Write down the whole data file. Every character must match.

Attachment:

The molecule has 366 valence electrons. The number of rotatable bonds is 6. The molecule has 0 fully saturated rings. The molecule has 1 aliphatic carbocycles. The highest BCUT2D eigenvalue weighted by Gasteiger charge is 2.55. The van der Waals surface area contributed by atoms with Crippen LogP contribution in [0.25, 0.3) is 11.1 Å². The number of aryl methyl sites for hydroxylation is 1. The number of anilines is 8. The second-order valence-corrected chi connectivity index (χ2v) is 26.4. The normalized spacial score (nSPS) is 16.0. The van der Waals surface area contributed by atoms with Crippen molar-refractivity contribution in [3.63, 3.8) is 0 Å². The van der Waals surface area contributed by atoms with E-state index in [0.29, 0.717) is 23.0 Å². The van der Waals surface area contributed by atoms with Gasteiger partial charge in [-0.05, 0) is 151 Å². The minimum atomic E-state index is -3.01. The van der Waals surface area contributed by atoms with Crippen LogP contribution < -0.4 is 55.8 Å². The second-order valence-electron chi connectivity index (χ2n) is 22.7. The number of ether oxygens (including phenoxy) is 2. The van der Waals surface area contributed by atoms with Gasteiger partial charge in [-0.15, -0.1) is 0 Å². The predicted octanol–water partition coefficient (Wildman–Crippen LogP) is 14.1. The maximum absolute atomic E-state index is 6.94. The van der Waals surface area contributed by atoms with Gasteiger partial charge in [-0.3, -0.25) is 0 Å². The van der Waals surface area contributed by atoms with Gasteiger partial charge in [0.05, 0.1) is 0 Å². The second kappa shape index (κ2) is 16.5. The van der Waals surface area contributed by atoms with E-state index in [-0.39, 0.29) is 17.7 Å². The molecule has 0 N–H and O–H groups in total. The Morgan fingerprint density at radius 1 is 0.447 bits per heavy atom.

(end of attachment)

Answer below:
The molecule has 366 valence electrons. The number of rotatable bonds is 6. The molecule has 0 fully saturated rings. The molecule has 1 aliphatic carbocycles. The highest BCUT2D eigenvalue weighted by Gasteiger charge is 2.55. The van der Waals surface area contributed by atoms with Crippen LogP contribution in [0.25, 0.3) is 11.1 Å². The number of aryl methyl sites for hydroxylation is 1. The number of anilines is 8. The second-order valence-corrected chi connectivity index (χ2v) is 26.4. The normalized spacial score (nSPS) is 16.0. The van der Waals surface area contributed by atoms with Crippen molar-refractivity contribution in [3.63, 3.8) is 0 Å². The van der Waals surface area contributed by atoms with E-state index in [0.29, 0.717) is 23.0 Å². The van der Waals surface area contributed by atoms with Gasteiger partial charge in [-0.05, 0) is 151 Å². The minimum atomic E-state index is -3.01. The van der Waals surface area contributed by atoms with Crippen LogP contribution < -0.4 is 55.8 Å². The second-order valence-electron chi connectivity index (χ2n) is 22.7. The number of ether oxygens (including phenoxy) is 2. The van der Waals surface area contributed by atoms with Gasteiger partial charge in [-0.15, -0.1) is 0 Å². The predicted octanol–water partition coefficient (Wildman–Crippen LogP) is 14.1. The maximum absolute atomic E-state index is 6.94. The van der Waals surface area contributed by atoms with Gasteiger partial charge in [-0.3, -0.25) is 0 Å². The van der Waals surface area contributed by atoms with Gasteiger partial charge in [0.05, 0.1) is 0 Å². The second kappa shape index (κ2) is 16.5. The van der Waals surface area contributed by atoms with E-state index in [-0.39, 0.29) is 17.7 Å². The molecule has 0 N–H and O–H groups in total. The Morgan fingerprint density at radius 1 is 0.447 bits per heavy atom.